Kanye West doesn’t care about Iraqi people
Over the weekend, Marc Lynch explored how Jay-Z and Kanye West’s rap alliance on their album Watch the Throne represents a blueprint for U.S. hegemony in a changing world. But left unexamined was the line from their recent album that most directly relates to foreign policy: On the track Murder to Excellence, Kanye raps, "It’s ...
Over the weekend, Marc Lynch explored how Jay-Z and Kanye West’s rap alliance on their album Watch the Throne represents a blueprint for U.S. hegemony in a changing world. But left unexamined was the line from their recent album that most directly relates to foreign policy: On the track Murder to Excellence, Kanye raps, "It’s a war going on outside we ain’t safe from / I feel the pain in my city wherever I go / 314 soldiers died in Iraq, 509 died in Chicago."
Kanye’s numbers, which are from 2008, are broadly accurate. The Chicago Police Department reported that there were 510 homicides in the city, while the casualty count website iCasualties confirmed that 314 U.S. soldiers were killed in Iraq that year (why Kanye discounts the eight fatalities from other U.S. coalition partners is a conversation for another day). But to paraphrase a popular saying: There are lies, damned lies, and Kanye West’s statistics.
The real problem with Kanye’s math is that he ignores the deaths of Iraqis, who would presumably still be alive if the United States hadn’t decided to invade the country. The Brookings Institution’s Iraq Index estimates that 6,400 Iraqi civilians lost their lives in war-related violence in 2008.
That figure still underestimates the violence in Iraq, because it only counts civilian deaths related to the Iraqi insurgency. "Earlier in the war, we did tend to count individual acts of criminal murder, as they reflected a deterioration of law and order which had implications for the insurgency," said Brookings Institution fellow Michael O’Hanlon, the author of the Iraq Index. However, by 2008, the main sources of information regarding Iraq discounted non-insurgency related homicides.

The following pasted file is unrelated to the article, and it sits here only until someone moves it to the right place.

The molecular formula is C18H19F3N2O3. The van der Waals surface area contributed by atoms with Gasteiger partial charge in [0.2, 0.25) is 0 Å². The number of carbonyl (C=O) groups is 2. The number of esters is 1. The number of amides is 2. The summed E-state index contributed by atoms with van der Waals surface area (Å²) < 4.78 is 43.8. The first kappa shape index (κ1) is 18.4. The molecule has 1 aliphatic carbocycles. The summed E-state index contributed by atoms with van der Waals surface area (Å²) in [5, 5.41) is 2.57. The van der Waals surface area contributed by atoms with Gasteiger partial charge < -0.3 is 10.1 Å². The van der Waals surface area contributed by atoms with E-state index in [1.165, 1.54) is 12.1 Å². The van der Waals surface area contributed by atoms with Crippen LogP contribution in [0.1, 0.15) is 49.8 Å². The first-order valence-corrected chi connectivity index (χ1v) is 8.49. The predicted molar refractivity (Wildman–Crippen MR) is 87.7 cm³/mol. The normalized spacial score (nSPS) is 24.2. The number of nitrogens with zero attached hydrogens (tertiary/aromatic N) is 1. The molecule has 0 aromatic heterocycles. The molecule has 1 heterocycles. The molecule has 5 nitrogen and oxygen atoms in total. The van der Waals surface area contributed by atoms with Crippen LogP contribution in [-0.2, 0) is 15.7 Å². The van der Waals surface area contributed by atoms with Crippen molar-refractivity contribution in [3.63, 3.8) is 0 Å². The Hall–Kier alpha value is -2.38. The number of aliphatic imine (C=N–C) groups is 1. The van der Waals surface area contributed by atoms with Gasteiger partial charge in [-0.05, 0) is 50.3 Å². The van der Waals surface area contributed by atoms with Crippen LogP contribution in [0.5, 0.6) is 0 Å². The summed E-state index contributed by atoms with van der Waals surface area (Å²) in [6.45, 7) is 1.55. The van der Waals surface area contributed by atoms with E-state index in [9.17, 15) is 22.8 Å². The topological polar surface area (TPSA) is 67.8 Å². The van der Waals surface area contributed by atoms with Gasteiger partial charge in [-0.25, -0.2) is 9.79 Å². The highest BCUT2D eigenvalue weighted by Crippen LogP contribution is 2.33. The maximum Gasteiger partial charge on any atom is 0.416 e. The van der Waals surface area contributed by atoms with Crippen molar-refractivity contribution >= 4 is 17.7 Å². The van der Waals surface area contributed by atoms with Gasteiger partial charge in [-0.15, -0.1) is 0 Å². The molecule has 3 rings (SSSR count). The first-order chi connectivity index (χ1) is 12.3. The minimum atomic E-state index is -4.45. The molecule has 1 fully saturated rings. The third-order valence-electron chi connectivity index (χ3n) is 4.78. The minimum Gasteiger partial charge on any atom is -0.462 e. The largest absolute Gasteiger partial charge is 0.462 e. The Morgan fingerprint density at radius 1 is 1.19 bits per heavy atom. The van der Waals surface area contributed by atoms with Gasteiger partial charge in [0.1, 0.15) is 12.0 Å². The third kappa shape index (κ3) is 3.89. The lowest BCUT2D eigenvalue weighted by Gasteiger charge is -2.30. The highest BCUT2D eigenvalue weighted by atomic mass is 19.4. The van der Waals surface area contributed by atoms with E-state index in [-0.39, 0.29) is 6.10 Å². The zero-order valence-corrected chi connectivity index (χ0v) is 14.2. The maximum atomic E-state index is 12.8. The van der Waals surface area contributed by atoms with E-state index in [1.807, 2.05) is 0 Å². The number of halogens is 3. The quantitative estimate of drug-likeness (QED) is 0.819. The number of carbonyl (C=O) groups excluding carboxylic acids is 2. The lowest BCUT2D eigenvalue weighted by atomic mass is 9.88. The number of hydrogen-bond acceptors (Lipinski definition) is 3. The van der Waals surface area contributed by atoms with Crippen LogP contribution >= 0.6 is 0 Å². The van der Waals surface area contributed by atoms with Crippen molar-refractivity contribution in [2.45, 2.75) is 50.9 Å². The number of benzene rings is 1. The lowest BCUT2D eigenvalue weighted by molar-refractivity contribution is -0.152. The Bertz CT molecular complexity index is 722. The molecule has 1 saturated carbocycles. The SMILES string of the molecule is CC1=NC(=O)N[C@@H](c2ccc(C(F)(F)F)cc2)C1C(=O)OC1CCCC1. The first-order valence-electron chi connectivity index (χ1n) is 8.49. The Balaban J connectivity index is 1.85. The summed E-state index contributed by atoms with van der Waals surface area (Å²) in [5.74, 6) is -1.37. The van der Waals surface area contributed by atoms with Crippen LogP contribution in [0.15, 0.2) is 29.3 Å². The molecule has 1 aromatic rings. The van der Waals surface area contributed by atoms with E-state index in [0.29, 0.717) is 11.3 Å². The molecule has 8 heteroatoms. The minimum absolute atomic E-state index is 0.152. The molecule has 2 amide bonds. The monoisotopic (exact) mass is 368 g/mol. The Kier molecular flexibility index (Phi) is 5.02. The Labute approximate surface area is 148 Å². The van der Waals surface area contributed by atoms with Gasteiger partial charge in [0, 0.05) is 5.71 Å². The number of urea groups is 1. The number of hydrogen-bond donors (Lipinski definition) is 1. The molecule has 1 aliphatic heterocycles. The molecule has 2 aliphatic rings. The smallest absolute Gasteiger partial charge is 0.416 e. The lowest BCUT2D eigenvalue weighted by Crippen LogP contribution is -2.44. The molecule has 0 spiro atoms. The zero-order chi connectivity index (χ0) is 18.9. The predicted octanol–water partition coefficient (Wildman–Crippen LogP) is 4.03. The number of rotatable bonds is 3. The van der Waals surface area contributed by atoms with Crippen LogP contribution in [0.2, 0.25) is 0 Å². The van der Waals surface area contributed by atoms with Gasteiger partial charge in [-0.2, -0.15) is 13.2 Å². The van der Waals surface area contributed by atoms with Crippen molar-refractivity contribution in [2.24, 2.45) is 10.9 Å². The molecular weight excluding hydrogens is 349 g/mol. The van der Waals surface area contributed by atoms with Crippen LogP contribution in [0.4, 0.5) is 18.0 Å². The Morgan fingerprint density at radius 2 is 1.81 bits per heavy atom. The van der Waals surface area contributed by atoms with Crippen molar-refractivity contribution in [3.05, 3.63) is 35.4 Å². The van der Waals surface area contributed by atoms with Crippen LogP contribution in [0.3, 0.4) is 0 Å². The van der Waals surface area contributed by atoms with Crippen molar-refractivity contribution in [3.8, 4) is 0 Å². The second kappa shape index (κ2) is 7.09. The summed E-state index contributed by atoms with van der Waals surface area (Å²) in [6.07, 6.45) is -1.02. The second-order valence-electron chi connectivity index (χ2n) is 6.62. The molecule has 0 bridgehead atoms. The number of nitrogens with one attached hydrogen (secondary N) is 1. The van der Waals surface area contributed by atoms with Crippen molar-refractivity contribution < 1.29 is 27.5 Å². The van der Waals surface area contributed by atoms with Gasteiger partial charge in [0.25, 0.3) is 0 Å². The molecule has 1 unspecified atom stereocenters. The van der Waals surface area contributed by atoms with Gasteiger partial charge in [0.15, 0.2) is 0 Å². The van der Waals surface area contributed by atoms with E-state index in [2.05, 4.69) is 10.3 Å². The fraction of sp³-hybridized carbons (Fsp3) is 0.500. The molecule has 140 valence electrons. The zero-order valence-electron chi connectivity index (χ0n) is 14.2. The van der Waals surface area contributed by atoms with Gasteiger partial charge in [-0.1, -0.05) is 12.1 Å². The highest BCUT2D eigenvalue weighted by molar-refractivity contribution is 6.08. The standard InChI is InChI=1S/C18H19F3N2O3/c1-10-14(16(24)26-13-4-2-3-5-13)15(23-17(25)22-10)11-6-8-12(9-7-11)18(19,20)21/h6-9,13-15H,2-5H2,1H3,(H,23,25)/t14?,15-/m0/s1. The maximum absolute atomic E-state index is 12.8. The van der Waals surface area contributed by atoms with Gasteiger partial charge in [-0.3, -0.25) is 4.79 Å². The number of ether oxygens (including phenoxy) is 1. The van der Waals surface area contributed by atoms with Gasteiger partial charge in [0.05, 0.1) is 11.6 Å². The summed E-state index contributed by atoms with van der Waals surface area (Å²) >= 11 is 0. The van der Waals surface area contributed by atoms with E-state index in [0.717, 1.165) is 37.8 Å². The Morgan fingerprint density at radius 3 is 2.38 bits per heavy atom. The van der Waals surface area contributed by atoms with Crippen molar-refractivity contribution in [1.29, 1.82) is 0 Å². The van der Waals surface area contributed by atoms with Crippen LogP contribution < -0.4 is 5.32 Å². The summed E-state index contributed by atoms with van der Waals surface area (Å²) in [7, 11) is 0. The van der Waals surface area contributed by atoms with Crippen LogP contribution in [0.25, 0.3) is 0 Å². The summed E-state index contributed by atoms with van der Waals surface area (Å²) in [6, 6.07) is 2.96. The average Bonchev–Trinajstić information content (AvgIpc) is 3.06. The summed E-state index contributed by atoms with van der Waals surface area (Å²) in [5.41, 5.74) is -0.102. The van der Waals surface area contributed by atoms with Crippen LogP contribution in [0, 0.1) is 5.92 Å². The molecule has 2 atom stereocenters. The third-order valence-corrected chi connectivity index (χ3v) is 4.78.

But Kanye wasn’t entirely wrong to compare the violence in Iraq and Chicago. If one compares war-related deaths in Iraq and Chicago homicides in 2008, there is a remarkable similarity between the rates of violence. According to the U.S. census, Chicago’s population was 2.7 million in 2010 — down from 2.9 million in 2000, as residents continued to relocate to the suburbs. With 510 homicides in the city, that means one Chicagoan was killed for every 5,294 people living in the city.
Now, let’s compare that to the civilian casualties in Iraq. The World Bank reports that Iraq had a population of approximately 31 million in 2008. With 6,400 Iraqi civilians killed in war-related violence, that means one Iraqi was killed for every 4,844 citizens of the country – a more dangerous environment than Chicago, but not by much.
It should come as no surprise that it was dramatically more dangerous to be a U.S. soldier in Iraq than a Chicago resident or an Iraqi civilian in 2008. According to the Iraq Index, U.S. troop strength in the country averaged approximately 150,000 for the year. If the United States suffered 314 casualties in 2008, that means one soldier was killed for every 478 soldiers in Iraq.
Kanye, of course, is arguing on Murder to Excellence that Americans should be less concerned with political developments in Mesopotamia and more concerned with the deterioration of their own cities — a fairly conventional point in today’s political environment. But if he can fit the statistics above into verse, he’ll truly deserve the rap throne that he’s so keen on claiming.